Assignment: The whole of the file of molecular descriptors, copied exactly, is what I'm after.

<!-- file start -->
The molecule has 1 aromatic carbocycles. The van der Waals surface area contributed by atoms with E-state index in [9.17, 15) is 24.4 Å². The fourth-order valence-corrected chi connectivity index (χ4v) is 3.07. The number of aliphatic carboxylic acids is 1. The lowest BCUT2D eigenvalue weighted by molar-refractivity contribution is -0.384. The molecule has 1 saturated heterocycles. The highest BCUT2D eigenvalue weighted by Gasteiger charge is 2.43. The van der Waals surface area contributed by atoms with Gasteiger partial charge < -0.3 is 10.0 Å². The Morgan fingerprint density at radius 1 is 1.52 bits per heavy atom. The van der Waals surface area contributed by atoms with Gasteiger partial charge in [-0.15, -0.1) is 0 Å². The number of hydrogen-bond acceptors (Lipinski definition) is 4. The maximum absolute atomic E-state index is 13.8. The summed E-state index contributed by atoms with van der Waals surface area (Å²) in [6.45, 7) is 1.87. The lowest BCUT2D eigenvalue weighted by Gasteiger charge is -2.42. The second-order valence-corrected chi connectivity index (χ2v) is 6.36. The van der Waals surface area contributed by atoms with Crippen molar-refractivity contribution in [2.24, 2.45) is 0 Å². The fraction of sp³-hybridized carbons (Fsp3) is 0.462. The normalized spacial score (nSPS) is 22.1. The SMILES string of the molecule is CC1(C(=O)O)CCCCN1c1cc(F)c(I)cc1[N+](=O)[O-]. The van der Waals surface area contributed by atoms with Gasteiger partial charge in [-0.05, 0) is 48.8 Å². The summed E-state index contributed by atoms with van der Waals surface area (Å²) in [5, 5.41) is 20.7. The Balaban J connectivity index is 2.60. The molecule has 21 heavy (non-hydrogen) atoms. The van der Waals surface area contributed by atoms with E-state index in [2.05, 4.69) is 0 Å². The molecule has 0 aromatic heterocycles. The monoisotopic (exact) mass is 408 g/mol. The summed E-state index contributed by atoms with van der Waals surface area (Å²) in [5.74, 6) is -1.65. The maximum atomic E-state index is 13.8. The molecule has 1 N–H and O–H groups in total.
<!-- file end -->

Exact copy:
The molecule has 1 aromatic carbocycles. The van der Waals surface area contributed by atoms with E-state index in [9.17, 15) is 24.4 Å². The fourth-order valence-corrected chi connectivity index (χ4v) is 3.07. The number of aliphatic carboxylic acids is 1. The lowest BCUT2D eigenvalue weighted by molar-refractivity contribution is -0.384. The molecule has 1 saturated heterocycles. The highest BCUT2D eigenvalue weighted by Gasteiger charge is 2.43. The van der Waals surface area contributed by atoms with Gasteiger partial charge < -0.3 is 10.0 Å². The Morgan fingerprint density at radius 1 is 1.52 bits per heavy atom. The van der Waals surface area contributed by atoms with Gasteiger partial charge in [-0.15, -0.1) is 0 Å². The number of hydrogen-bond acceptors (Lipinski definition) is 4. The maximum absolute atomic E-state index is 13.8. The summed E-state index contributed by atoms with van der Waals surface area (Å²) in [6.45, 7) is 1.87. The lowest BCUT2D eigenvalue weighted by Gasteiger charge is -2.42. The second-order valence-corrected chi connectivity index (χ2v) is 6.36. The van der Waals surface area contributed by atoms with Crippen molar-refractivity contribution in [2.24, 2.45) is 0 Å². The fraction of sp³-hybridized carbons (Fsp3) is 0.462. The normalized spacial score (nSPS) is 22.1. The SMILES string of the molecule is CC1(C(=O)O)CCCCN1c1cc(F)c(I)cc1[N+](=O)[O-]. The van der Waals surface area contributed by atoms with Gasteiger partial charge in [-0.05, 0) is 48.8 Å². The summed E-state index contributed by atoms with van der Waals surface area (Å²) in [5, 5.41) is 20.7. The Balaban J connectivity index is 2.60. The molecule has 21 heavy (non-hydrogen) atoms. The van der Waals surface area contributed by atoms with E-state index in [2.05, 4.69) is 0 Å². The molecule has 0 aromatic heterocycles. The monoisotopic (exact) mass is 408 g/mol. The summed E-state index contributed by atoms with van der Waals surface area (Å²) in [5.74, 6) is -1.65. The maximum atomic E-state index is 13.8. The molecule has 1 N–H and O–H groups in total.